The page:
Archaeological finds of prepared meals, as biogenic artefacts, contain information about their ingredients as well as about the technique of their preparation. In this manner they play a key role in the examination of the material culture of nutrition, although their analysis involves numerous challenges based on preservation conditions. Methodological approaches to their decipherment have nonetheless been in development for a number of years, amongst others also at the OeAI.
The focus of this ERC-Projekts is directed towards the investigation of archaeological finds of processed foodstuffs. Within the project, a new understanding for the decision-making processes should be developed that lie behind the choice of ingredients and the applied techniques for their processing. A transdisciplinary approach combines bioarchaeological methods and methods of analysis of foodstuffs, with analyses of microwear and microfossils on archaeological coatings of the tools employed, and a broad experimental archaeological approach.
The section of the project housed at the OeAI is dedicated diachronically to all grain-based foodstuffs in their broad spectrum – from bread to beer. Based on concrete objects from a great variety of epochs, standardised methodological foundations for the analysis and interpretation of charred archaeological grain products will be developed. Many earlier analyses could be confirmed or expanded with new information, whereas the interpretation of certain finds has also been completely revised. Numerous new identifications could already be carried out, from flatbread to pastry rings up to brewing remains.
The diffusion of Roman agricultural and culinary culture throughout Europe brought numerous technological innovations with it. Many of these, for example the system of the villae rusticae, the introduction of Pompeian-type mills, or the installations of large-scale bakeries, were geared towards pre-industrial standardisation of chains of production and delivery in order to supply the army and the civil population of the constantly growing imperium.
The variability – frequently only climatically argued – of grain ingredients within the empire is known, for example the importance of durum wheat for the Mediterranean climate in contrast to the British isles, where dinkel wheat (spelt) dominated. The incorporation of local culinary traditions and methods of processing in this new system is until now, in contrast, still broadly unexplored. The project is dedicated to the remains of Roman period grain products from a variety of regions of the empire. Against the background of the written sources and the data from archaeobotanical ensembles of seeds and fruits, the microstructural investigation of such finds should now enable conclusions about regional diversity in eating.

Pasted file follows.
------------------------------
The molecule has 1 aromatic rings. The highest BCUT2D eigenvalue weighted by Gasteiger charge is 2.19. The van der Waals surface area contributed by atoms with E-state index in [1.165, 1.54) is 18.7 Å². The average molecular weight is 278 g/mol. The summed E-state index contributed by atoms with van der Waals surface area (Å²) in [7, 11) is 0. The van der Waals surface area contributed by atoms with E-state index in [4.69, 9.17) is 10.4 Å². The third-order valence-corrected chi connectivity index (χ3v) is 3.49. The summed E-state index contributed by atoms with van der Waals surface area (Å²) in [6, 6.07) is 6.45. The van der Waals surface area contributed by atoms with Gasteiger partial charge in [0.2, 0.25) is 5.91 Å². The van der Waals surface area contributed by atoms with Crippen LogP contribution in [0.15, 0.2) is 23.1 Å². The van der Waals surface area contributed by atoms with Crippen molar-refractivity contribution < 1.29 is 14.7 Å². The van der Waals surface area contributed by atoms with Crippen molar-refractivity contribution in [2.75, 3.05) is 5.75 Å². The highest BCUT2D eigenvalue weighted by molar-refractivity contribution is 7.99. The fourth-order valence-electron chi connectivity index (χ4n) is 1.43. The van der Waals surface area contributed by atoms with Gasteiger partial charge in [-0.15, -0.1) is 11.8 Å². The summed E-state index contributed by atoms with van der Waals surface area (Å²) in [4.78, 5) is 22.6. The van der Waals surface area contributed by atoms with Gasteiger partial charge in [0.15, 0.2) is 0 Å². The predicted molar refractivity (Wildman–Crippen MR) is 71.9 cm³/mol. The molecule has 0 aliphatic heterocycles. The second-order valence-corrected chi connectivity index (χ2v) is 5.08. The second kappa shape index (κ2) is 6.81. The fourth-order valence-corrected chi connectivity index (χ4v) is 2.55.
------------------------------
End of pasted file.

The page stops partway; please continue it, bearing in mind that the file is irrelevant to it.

Since the beginning of research into the lakeshore pile dwellings in the mid-19th century, finds of actual and supposed charred ›loaves‹, found during excavations of lakeside settlements, have captured attention. The variety of methods, constantly increasing since the early 2000s, of analysis and interpretation of even extremely reduced plant parts, and the culinary objects produced from them, today enable considerably more detailed insights into the choice of ingredients and techniques of preparation. The project is dedicated to such biogenic artefacts from a variety of findspots of the UNESCO World Heritage »Prehistoric Pile Dwellings around the Alps« with the assistance of contemporary techniques of analysis. Above all, key roles are played by electron microscopy and 3-D structural clarification via µCT.
Roman Baked Goods in Europe
Bread from pile dwellings